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Skies have cleared for hedge funds globally: Ernst & Young


Date: Friday, December 10, 2010
Author: Investment Executive

Impending regulations still weigh heavily on fund managers' minds

Hedge funds no longer stand at the abyss, says a new global hedge fund survey from Ernst & Young released Thursday.

“In 2008, at the height of the downturn, nearly half of the hedge funds interviewed reported investment returns of 10% or worse. In 2009, 45% reported positive returns of more than 20%. Less spectacular gains are expected for 2010, but the doom and gloom seems to be in the past,” says Leon Chin, Canadian hedge fund leader and partner at Ernst & Young.

The survey also reveals that investors agree with most hedge fund managers that the impact of new government regulations will reshape the future of the hedge fund industry. However, investors and managers both feel that enhanced regulations will not be overly beneficial.

Here are some notable findings from the survey:

-  Of the hedge fund managers who placed restrictions on investor redemptions at the height of the downturn, 45% have lifted them. Larger managers were the first to lift them, with more than two-thirds saying they have done so.

- Nearly 45% of hedge funds have made changes to fees, liquidity or structure in order to attract new capital. They've been more likely to have made these changes to win new mandates rather than to retain legacy capital.

- More than 40% of investors say they've pressured their hedge fund managers to lower management and/or incentive fees.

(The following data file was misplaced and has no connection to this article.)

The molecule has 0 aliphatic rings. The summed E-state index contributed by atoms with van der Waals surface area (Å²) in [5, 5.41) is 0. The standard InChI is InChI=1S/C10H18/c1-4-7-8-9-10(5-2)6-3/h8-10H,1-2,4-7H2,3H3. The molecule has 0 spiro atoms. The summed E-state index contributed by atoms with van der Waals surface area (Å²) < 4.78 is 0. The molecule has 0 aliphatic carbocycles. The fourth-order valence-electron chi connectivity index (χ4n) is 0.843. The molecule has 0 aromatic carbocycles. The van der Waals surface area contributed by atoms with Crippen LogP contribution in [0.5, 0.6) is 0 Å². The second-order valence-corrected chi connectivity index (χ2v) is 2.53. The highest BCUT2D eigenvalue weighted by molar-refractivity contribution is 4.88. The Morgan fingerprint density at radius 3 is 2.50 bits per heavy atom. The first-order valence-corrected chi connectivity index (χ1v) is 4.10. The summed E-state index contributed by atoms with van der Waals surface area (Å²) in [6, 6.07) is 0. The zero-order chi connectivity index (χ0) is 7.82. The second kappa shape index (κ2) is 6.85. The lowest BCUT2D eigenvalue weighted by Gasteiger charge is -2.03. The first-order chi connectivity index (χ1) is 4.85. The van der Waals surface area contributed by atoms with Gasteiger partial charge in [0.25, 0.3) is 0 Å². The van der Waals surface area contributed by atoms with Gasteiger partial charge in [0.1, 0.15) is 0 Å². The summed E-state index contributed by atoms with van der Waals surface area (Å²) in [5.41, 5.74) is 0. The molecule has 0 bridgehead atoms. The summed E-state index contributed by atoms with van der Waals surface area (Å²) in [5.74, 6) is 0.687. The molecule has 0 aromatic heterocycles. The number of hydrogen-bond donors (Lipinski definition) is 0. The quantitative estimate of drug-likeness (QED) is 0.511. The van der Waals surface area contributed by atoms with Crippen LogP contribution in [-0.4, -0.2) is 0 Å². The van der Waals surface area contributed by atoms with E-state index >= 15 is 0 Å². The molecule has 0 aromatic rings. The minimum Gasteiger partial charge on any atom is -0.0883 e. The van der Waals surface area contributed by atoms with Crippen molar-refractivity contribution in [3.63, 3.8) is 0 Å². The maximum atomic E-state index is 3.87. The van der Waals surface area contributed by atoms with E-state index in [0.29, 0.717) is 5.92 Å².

- Twenty-five per cent of investors say that increased transparency is the most important factor in their decision to hire a hedge fund manager.

- Hedge funds cite investor fear and reluctance as key obstacles in attracting capital.

“In discussing our findings with a panel of Canadian institutional investors at our annual Ernst & Young Hedge Fund Symposium held in Toronto in November, several of our key findings regarding focus areas were confirmed, including transparency, fee structures and increasing mandates,” Chin adds.

Despite the dramatic recovery in performance, hedge fund managers are very concerned with what the future holds, namely, impending regulation and the consequences of increased regulation.

Investors, meanwhile, expect greater transparency and agree that the impact of regulations will shape the future of the industry. Some expect to see a further reduction in hedge fund fees and more favourable liquidity terms. But few expect the consolidation that managers predict.

Ernst & Young polled 104 hedge fund managers globally (including several of Canada's largest hedge fund managers) who manage some US$585 billion in assets. For the first time, we also surveyed 53 institutional investors representing US$260 billion in assets, more than one-quarter of whom are invested in hedge funds.